The Financial Times reports that sources from each of the three carmakers have confirmed intentions to discuss a future partnership that could accelerate the development of EVs.
“Tesla was created to accelerate the advent of sustainable transport. If we clear a path to the creation of compelling electric vehicles, but then lay intellectual property landmines behind us to inhibit others, we are acting in a manner contrary to that goal,” Musk said last week.
The CEO’s position was reportedly backed by an executive from either BMW or Nissan, who wished to remain anonymous as neither carmaker has put pen to paper yet.
“It is obviously clear that everyone would benefit if there was a far more simple way for everyone to charge their cars,” the executive said.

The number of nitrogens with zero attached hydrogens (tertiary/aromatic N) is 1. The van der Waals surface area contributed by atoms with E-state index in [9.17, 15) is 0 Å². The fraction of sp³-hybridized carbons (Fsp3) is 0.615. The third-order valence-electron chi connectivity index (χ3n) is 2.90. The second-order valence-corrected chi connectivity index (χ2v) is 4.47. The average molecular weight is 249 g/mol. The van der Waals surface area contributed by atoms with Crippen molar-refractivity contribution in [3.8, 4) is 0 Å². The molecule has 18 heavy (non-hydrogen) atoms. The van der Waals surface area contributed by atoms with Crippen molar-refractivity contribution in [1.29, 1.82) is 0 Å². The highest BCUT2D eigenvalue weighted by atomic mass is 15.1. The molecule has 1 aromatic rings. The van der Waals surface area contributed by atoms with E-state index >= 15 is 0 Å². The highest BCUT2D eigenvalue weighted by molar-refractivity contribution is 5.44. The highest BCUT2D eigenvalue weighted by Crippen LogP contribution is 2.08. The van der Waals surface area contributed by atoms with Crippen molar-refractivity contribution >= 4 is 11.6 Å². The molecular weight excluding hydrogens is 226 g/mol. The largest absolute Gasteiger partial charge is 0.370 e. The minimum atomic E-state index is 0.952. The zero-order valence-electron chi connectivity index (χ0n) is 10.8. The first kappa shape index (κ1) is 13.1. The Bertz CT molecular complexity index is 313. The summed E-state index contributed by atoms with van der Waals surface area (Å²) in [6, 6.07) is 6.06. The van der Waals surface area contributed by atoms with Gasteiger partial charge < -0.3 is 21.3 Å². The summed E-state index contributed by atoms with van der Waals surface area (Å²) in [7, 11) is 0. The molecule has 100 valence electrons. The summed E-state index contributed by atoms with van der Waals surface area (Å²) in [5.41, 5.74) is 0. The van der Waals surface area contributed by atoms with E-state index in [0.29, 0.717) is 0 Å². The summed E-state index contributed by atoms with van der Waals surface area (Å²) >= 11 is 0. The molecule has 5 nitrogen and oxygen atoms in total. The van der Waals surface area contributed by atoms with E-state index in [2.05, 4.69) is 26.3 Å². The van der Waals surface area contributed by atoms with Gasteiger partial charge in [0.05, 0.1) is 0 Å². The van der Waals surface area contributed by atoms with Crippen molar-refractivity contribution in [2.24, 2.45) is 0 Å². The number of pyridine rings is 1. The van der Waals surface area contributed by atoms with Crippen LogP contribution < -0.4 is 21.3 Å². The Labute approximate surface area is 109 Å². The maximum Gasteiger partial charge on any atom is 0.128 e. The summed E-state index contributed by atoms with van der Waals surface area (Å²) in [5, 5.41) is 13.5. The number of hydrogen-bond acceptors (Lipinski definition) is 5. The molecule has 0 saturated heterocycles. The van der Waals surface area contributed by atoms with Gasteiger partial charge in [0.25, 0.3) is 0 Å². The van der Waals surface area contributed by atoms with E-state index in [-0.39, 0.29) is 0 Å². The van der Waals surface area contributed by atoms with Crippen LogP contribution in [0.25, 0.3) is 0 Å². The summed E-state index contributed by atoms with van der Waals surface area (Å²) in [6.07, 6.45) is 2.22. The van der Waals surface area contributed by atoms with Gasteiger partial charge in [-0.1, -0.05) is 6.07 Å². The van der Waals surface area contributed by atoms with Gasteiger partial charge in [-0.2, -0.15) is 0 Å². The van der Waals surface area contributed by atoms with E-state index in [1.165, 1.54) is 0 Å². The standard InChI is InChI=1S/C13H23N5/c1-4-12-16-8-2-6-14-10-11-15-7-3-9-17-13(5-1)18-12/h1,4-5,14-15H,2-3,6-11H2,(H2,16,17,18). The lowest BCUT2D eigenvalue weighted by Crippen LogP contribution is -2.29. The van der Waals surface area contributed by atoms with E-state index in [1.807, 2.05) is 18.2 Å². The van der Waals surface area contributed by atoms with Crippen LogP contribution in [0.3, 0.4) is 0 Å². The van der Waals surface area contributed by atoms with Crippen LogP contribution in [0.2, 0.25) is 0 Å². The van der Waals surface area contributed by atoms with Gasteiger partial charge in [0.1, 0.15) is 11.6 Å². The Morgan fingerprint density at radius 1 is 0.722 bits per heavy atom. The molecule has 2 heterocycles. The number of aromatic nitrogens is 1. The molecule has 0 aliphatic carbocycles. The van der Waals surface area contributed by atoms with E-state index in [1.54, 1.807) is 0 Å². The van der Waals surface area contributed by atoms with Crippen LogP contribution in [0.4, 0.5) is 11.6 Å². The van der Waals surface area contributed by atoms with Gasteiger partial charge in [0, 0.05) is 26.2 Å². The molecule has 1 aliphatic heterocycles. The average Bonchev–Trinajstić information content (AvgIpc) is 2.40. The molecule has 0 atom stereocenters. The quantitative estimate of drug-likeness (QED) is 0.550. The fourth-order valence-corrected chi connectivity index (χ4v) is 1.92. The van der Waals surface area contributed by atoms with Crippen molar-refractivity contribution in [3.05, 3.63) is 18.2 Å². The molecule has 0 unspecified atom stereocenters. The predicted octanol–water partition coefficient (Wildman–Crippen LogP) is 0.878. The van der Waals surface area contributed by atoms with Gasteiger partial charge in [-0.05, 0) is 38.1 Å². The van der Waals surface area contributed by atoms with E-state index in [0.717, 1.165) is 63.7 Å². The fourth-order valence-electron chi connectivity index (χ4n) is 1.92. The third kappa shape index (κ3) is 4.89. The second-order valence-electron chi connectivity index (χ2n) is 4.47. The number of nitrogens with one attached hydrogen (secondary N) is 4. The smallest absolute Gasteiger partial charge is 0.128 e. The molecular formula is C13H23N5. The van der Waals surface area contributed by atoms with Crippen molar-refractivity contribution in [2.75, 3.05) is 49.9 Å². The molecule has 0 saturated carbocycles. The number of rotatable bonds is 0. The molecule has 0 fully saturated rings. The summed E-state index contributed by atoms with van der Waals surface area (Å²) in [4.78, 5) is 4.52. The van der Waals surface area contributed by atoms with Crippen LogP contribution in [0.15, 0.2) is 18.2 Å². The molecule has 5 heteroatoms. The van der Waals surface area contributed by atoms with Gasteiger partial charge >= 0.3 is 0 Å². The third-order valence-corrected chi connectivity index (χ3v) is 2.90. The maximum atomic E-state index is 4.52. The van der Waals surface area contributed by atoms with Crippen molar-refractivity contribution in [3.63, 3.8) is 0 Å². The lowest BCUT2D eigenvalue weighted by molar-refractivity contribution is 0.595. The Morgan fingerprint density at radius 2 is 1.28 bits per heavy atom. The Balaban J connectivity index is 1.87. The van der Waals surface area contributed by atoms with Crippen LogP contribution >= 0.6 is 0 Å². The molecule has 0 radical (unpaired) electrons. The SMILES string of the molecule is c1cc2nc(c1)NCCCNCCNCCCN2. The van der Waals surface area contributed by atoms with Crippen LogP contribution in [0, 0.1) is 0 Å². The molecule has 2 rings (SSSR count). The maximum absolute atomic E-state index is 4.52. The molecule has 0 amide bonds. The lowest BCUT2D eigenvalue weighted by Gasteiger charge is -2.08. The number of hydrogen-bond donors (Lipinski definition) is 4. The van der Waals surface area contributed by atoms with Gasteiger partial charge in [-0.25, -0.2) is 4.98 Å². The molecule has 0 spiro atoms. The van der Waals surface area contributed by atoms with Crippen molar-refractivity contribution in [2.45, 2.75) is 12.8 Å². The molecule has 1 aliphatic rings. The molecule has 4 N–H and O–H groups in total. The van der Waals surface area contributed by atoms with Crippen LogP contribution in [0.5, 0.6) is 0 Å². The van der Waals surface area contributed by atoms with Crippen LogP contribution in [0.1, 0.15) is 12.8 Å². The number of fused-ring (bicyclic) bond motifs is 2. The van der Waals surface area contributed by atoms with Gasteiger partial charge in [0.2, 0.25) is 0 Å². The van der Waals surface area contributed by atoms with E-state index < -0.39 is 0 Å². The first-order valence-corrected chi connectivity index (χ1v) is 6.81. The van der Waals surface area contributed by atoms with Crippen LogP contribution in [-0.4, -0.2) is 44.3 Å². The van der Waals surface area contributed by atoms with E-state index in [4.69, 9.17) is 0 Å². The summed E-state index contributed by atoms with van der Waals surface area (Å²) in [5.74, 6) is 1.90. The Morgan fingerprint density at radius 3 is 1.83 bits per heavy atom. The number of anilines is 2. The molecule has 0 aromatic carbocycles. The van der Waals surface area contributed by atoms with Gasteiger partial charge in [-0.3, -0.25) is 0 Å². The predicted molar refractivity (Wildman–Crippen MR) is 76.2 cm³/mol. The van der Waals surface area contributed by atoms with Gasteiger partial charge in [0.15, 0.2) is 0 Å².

The Leaf made history last year, becoming the first EV to top the sales charts when it became Norway’s best-selling car, while reports late last year suggested customers in the UK were waiting five months for a test drive in a BMW i3.
By March 2015, all three carmakers should have their respective EVs on the Australian market, although Tesla is yet to confirm official timing.
The Nissan Leaf has been available for some time, chalking up 12 sales last month, while the Holden Volt (three sales last month) and the Mitsubish Outlander PHEV (991 combined PHEV and petrol sales last month) are also in Australian showrooms.
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